Habitat conservation is needed to preserve Georgia’s rich butterfly heritage because butterflies depend on certain plants during all four stages of their life cycle: egg, caterpillar, chrysalis and adult. Creating a butterfly garden in your backyard can provide such a habitat while being an exciting and rewarding project. These beautiful insects will add bright colors and many hours of enjoyment to your garden. Here are some simple steps to create a successful butterfly garden.
Plant your garden in the sun-Butterflies and most butterfly-attracting plants require bright sunshine.
Plant colorful nectar-producing flowers- Butterflies are first attracted to bright colored flowers, especially red, orange, yellow, pink and purple and then feed on the nectar of the flowers. Clusters of short, tubular flowers or flat-topped blooms provide the ideal shapes for butterflies to easily find, land, and feed. Examples of plants include lantana, verbena, milkweed, and yarrow.
Choose single over double flowers-The nectar of single flowers is more accessible and easier for butterflies to extract than the nectar of double flowers which have more petals per flower.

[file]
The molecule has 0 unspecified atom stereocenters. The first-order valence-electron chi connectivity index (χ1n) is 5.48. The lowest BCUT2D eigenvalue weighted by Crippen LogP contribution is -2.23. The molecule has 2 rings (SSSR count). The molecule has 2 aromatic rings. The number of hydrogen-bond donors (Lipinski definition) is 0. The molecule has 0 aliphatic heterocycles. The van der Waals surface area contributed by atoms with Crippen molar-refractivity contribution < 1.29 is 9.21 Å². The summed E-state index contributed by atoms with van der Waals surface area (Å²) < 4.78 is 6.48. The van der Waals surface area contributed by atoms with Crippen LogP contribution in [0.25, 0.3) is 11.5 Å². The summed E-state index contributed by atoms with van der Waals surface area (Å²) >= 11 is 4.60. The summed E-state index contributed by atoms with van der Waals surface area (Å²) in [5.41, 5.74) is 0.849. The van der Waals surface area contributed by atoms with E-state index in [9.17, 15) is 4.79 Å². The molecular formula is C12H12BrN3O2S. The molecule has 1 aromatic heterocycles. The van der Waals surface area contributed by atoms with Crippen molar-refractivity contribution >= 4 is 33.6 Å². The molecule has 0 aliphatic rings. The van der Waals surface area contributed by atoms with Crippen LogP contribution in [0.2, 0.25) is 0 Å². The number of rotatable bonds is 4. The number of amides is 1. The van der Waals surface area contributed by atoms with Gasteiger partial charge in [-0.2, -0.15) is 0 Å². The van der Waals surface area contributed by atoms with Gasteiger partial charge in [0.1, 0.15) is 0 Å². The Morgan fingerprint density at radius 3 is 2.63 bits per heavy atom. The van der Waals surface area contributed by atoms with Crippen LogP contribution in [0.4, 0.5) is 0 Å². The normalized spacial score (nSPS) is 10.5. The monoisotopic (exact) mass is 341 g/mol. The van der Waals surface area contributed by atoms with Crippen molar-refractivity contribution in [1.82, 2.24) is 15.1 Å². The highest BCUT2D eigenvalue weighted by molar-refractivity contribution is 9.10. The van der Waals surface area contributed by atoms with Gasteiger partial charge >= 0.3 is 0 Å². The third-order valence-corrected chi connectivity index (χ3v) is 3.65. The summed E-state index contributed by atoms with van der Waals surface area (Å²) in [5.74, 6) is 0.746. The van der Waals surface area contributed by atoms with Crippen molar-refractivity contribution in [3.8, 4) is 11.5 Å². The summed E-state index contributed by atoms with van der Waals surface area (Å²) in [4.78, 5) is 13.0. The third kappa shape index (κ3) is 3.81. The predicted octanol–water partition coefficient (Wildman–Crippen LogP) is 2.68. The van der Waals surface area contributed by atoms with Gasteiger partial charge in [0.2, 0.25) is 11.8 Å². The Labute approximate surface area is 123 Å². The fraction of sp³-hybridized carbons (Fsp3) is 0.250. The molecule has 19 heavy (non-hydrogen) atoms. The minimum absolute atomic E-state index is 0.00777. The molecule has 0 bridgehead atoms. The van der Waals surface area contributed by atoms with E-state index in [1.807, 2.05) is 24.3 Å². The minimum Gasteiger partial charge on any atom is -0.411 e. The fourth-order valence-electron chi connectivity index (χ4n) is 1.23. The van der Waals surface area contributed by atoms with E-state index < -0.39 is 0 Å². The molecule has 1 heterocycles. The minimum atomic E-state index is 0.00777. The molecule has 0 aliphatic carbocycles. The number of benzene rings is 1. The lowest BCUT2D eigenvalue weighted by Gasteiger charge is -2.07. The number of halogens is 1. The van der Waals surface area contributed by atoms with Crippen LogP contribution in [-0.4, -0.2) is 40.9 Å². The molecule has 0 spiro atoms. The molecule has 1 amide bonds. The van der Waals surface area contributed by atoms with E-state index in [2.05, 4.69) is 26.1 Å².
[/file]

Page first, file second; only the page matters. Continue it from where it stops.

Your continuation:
Plan for continuous bloom-Butterflies are active from early spring until late fall. Plant a selection of flowers that will provide nectar throughout the entire growing season.
Plant native host plants-To ensure butterflies will stay in your habitat, include native host plants in your garden. Many butterflies and native flowering plants depend on each other for survival and reproduction. Host plants provide butterflies with the nectar and foliage they need as caterpillars and adults. Examples of host plants include tulip poplar, hollyhock, and pawpaw.
Let them puddle-Butterflies often congregate around puddles of wet sand and mud to drink water and extract minerals. Create a butterfly puddle by placing a shallow pan with moist sand on the ground to collect rainwater.
Provide flat stones for rest- Flat stones provide space for butterflies to rest, spread their wings and bask in the sun. Basking raises their body temperature so they are able to fly and remain active.
Avoid pesticides-Most lawn pesticides, especially insecticides, are toxic to butterflies as well as many beneficial insects. Utilize predatory insects or use insecticidal soap instead.
Search for butterflies and wildflowers in your state: www.butterfliesandmoths.org/map and www.wildflower.org/collections